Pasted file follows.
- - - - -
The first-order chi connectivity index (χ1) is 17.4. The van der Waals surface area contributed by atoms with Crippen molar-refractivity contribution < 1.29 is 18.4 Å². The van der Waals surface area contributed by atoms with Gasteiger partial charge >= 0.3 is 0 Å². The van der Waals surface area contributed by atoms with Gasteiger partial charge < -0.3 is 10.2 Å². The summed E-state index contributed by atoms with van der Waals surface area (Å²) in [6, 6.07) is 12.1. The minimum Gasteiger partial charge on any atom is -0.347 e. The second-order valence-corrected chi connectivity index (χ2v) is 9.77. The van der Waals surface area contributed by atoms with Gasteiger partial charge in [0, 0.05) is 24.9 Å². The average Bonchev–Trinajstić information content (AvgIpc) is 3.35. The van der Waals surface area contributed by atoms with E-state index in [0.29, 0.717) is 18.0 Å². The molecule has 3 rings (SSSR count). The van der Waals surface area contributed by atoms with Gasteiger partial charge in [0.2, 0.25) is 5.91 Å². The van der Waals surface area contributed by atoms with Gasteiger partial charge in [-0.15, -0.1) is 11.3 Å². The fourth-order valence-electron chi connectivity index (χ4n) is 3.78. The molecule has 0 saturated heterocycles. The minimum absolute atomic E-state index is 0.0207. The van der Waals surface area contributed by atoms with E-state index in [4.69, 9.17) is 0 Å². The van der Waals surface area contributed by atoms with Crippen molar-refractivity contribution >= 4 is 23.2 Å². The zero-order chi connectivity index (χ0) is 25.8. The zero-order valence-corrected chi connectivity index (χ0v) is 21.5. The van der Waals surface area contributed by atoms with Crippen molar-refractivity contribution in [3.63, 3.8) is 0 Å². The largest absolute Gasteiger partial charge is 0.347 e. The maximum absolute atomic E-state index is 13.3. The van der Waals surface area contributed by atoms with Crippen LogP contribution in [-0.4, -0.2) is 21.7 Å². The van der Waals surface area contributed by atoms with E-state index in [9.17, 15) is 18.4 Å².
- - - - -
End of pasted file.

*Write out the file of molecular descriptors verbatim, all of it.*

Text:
The first-order chi connectivity index (χ1) is 17.4. The van der Waals surface area contributed by atoms with Crippen molar-refractivity contribution < 1.29 is 18.4 Å². The van der Waals surface area contributed by atoms with Gasteiger partial charge >= 0.3 is 0 Å². The van der Waals surface area contributed by atoms with Gasteiger partial charge < -0.3 is 10.2 Å². The summed E-state index contributed by atoms with van der Waals surface area (Å²) in [6, 6.07) is 12.1. The minimum Gasteiger partial charge on any atom is -0.347 e. The second-order valence-corrected chi connectivity index (χ2v) is 9.77. The van der Waals surface area contributed by atoms with Gasteiger partial charge in [0, 0.05) is 24.9 Å². The average Bonchev–Trinajstić information content (AvgIpc) is 3.35. The van der Waals surface area contributed by atoms with E-state index in [0.29, 0.717) is 18.0 Å². The molecule has 3 rings (SSSR count). The van der Waals surface area contributed by atoms with Gasteiger partial charge in [0.2, 0.25) is 5.91 Å². The van der Waals surface area contributed by atoms with Gasteiger partial charge in [-0.15, -0.1) is 11.3 Å². The fourth-order valence-electron chi connectivity index (χ4n) is 3.78. The molecule has 0 saturated heterocycles. The minimum absolute atomic E-state index is 0.0207. The van der Waals surface area contributed by atoms with E-state index in [4.69, 9.17) is 0 Å². The van der Waals surface area contributed by atoms with Crippen molar-refractivity contribution >= 4 is 23.2 Å². The zero-order chi connectivity index (χ0) is 25.8. The zero-order valence-corrected chi connectivity index (χ0v) is 21.5. The van der Waals surface area contributed by atoms with Crippen molar-refractivity contribution in [3.63, 3.8) is 0 Å². The largest absolute Gasteiger partial charge is 0.347 e. The maximum absolute atomic E-state index is 13.3. The van der Waals surface area contributed by atoms with Crippen LogP contribution in [-0.4, -0.2) is 21.7 Å². The van der Waals surface area contributed by atoms with E-state index in [9.17, 15) is 18.4 Å².